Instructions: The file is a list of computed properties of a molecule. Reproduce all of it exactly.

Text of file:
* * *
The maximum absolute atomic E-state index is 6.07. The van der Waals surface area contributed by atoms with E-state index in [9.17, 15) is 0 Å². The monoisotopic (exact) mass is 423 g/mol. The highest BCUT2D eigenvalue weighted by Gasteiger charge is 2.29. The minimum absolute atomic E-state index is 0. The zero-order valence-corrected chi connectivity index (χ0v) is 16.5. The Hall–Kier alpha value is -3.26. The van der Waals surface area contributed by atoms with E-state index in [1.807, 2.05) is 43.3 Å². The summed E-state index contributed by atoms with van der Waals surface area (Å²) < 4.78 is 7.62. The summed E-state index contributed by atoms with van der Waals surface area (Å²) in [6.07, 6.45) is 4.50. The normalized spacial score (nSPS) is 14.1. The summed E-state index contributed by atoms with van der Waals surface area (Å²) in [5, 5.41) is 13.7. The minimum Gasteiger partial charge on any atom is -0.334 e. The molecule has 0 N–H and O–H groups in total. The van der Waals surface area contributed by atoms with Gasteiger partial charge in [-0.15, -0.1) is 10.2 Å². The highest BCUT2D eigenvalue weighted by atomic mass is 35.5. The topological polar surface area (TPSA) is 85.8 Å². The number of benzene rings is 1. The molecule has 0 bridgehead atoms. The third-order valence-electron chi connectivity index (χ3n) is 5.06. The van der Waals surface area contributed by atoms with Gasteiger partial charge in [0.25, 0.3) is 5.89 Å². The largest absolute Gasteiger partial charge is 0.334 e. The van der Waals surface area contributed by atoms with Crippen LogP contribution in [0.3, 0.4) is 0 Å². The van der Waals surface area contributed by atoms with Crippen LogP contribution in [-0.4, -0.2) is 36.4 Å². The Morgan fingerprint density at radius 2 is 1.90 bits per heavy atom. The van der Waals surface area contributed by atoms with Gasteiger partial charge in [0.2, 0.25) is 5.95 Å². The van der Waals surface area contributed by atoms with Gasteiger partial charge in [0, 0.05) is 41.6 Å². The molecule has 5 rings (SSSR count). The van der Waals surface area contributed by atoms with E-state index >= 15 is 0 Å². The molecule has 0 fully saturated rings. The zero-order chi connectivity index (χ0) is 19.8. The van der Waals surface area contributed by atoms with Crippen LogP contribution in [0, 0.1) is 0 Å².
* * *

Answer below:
The maximum absolute atomic E-state index is 6.07. The van der Waals surface area contributed by atoms with E-state index in [9.17, 15) is 0 Å². The monoisotopic (exact) mass is 423 g/mol. The highest BCUT2D eigenvalue weighted by Gasteiger charge is 2.29. The minimum absolute atomic E-state index is 0. The zero-order valence-corrected chi connectivity index (χ0v) is 16.5. The Hall–Kier alpha value is -3.26. The van der Waals surface area contributed by atoms with E-state index in [1.807, 2.05) is 43.3 Å². The summed E-state index contributed by atoms with van der Waals surface area (Å²) < 4.78 is 7.62. The summed E-state index contributed by atoms with van der Waals surface area (Å²) in [6.07, 6.45) is 4.50. The normalized spacial score (nSPS) is 14.1. The summed E-state index contributed by atoms with van der Waals surface area (Å²) in [5, 5.41) is 13.7. The minimum Gasteiger partial charge on any atom is -0.334 e. The molecule has 0 N–H and O–H groups in total. The van der Waals surface area contributed by atoms with Gasteiger partial charge in [-0.15, -0.1) is 10.2 Å². The highest BCUT2D eigenvalue weighted by atomic mass is 35.5. The topological polar surface area (TPSA) is 85.8 Å². The number of benzene rings is 1. The molecule has 0 bridgehead atoms. The third-order valence-electron chi connectivity index (χ3n) is 5.06. The van der Waals surface area contributed by atoms with Gasteiger partial charge in [0.25, 0.3) is 5.89 Å². The largest absolute Gasteiger partial charge is 0.334 e. The van der Waals surface area contributed by atoms with Crippen LogP contribution in [0.3, 0.4) is 0 Å². The van der Waals surface area contributed by atoms with Crippen LogP contribution in [-0.4, -0.2) is 36.4 Å². The Morgan fingerprint density at radius 2 is 1.90 bits per heavy atom. The van der Waals surface area contributed by atoms with Gasteiger partial charge in [0.2, 0.25) is 5.95 Å². The van der Waals surface area contributed by atoms with Gasteiger partial charge in [0, 0.05) is 41.6 Å². The molecule has 5 rings (SSSR count). The van der Waals surface area contributed by atoms with E-state index >= 15 is 0 Å². The molecule has 0 fully saturated rings. The zero-order chi connectivity index (χ0) is 19.8. The van der Waals surface area contributed by atoms with Crippen LogP contribution in [0, 0.1) is 0 Å².